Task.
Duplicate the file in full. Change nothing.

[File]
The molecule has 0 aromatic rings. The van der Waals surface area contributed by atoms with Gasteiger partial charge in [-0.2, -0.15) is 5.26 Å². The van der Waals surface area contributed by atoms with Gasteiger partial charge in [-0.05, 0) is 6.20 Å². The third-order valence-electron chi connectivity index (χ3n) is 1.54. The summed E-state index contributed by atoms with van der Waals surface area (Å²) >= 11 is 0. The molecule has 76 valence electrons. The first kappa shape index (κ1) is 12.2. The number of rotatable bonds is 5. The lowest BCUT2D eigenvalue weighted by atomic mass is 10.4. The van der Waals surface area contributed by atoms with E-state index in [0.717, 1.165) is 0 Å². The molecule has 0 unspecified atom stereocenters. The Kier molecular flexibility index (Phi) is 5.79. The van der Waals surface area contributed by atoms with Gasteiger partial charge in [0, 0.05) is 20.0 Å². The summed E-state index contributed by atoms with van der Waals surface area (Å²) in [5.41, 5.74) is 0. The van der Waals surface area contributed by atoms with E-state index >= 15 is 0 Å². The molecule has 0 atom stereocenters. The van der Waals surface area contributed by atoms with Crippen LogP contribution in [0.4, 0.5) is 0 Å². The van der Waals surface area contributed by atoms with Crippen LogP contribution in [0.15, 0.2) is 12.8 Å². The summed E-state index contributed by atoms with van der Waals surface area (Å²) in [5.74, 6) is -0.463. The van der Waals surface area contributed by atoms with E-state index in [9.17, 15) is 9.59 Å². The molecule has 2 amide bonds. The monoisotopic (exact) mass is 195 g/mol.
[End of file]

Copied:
The molecule has 0 aromatic rings. The van der Waals surface area contributed by atoms with Gasteiger partial charge in [-0.2, -0.15) is 5.26 Å². The van der Waals surface area contributed by atoms with Gasteiger partial charge in [-0.05, 0) is 6.20 Å². The third-order valence-electron chi connectivity index (χ3n) is 1.54. The summed E-state index contributed by atoms with van der Waals surface area (Å²) >= 11 is 0. The molecule has 76 valence electrons. The first kappa shape index (κ1) is 12.2. The number of rotatable bonds is 5. The lowest BCUT2D eigenvalue weighted by atomic mass is 10.4. The van der Waals surface area contributed by atoms with E-state index in [0.717, 1.165) is 0 Å². The molecule has 0 unspecified atom stereocenters. The Kier molecular flexibility index (Phi) is 5.79. The van der Waals surface area contributed by atoms with Gasteiger partial charge in [0, 0.05) is 20.0 Å². The summed E-state index contributed by atoms with van der Waals surface area (Å²) in [5.41, 5.74) is 0. The van der Waals surface area contributed by atoms with E-state index >= 15 is 0 Å². The molecule has 0 atom stereocenters. The van der Waals surface area contributed by atoms with Crippen LogP contribution in [0.4, 0.5) is 0 Å². The van der Waals surface area contributed by atoms with Crippen LogP contribution in [0.15, 0.2) is 12.8 Å². The summed E-state index contributed by atoms with van der Waals surface area (Å²) in [5.74, 6) is -0.463. The van der Waals surface area contributed by atoms with E-state index in [9.17, 15) is 9.59 Å². The molecule has 2 amide bonds. The monoisotopic (exact) mass is 195 g/mol.